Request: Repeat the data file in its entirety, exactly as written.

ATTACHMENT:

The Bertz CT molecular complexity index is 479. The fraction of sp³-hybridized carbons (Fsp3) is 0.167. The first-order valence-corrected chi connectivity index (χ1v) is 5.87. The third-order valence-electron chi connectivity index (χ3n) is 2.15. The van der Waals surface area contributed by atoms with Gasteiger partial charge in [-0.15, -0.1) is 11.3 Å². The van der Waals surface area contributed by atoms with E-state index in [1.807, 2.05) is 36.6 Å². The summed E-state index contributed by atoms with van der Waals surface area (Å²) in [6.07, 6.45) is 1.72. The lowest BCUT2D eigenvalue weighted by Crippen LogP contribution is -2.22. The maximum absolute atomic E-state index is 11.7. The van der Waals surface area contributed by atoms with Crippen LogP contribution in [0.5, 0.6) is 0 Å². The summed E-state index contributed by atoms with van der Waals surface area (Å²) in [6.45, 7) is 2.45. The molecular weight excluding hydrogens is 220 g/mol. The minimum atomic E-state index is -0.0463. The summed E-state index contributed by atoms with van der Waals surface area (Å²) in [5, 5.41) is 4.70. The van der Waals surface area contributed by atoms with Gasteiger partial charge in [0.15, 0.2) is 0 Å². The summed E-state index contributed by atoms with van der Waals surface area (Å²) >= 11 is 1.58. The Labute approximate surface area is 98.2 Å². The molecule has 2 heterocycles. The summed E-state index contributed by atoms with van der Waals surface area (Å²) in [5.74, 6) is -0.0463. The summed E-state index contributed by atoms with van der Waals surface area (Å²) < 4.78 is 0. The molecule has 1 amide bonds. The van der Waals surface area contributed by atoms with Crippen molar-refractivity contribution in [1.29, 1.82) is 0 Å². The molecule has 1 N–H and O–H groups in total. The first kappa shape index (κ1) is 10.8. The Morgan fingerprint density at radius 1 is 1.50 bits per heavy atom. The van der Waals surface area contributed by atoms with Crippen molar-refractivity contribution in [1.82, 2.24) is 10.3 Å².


The Bertz CT molecular complexity index is 479. The fraction of sp³-hybridized carbons (Fsp3) is 0.167. The first-order valence-corrected chi connectivity index (χ1v) is 5.87. The third-order valence-electron chi connectivity index (χ3n) is 2.15. The van der Waals surface area contributed by atoms with Gasteiger partial charge in [-0.15, -0.1) is 11.3 Å². The van der Waals surface area contributed by atoms with E-state index in [1.807, 2.05) is 36.6 Å². The summed E-state index contributed by atoms with van der Waals surface area (Å²) in [6.07, 6.45) is 1.72. The lowest BCUT2D eigenvalue weighted by Crippen LogP contribution is -2.22. The maximum absolute atomic E-state index is 11.7. The van der Waals surface area contributed by atoms with Crippen LogP contribution in [0.5, 0.6) is 0 Å². The summed E-state index contributed by atoms with van der Waals surface area (Å²) in [6.45, 7) is 2.45. The molecular weight excluding hydrogens is 220 g/mol. The minimum atomic E-state index is -0.0463. The summed E-state index contributed by atoms with van der Waals surface area (Å²) in [5, 5.41) is 4.70. The van der Waals surface area contributed by atoms with Gasteiger partial charge in [0.15, 0.2) is 0 Å². The summed E-state index contributed by atoms with van der Waals surface area (Å²) >= 11 is 1.58. The Labute approximate surface area is 98.2 Å². The molecule has 2 heterocycles. The summed E-state index contributed by atoms with van der Waals surface area (Å²) in [5.74, 6) is -0.0463. The summed E-state index contributed by atoms with van der Waals surface area (Å²) < 4.78 is 0. The molecule has 1 amide bonds. The van der Waals surface area contributed by atoms with Crippen molar-refractivity contribution in [1.29, 1.82) is 0 Å². The molecule has 1 N–H and O–H groups in total. The first kappa shape index (κ1) is 10.8. The Morgan fingerprint density at radius 1 is 1.50 bits per heavy atom. The van der Waals surface area contributed by atoms with Crippen molar-refractivity contribution in [1.82, 2.24) is 10.3 Å².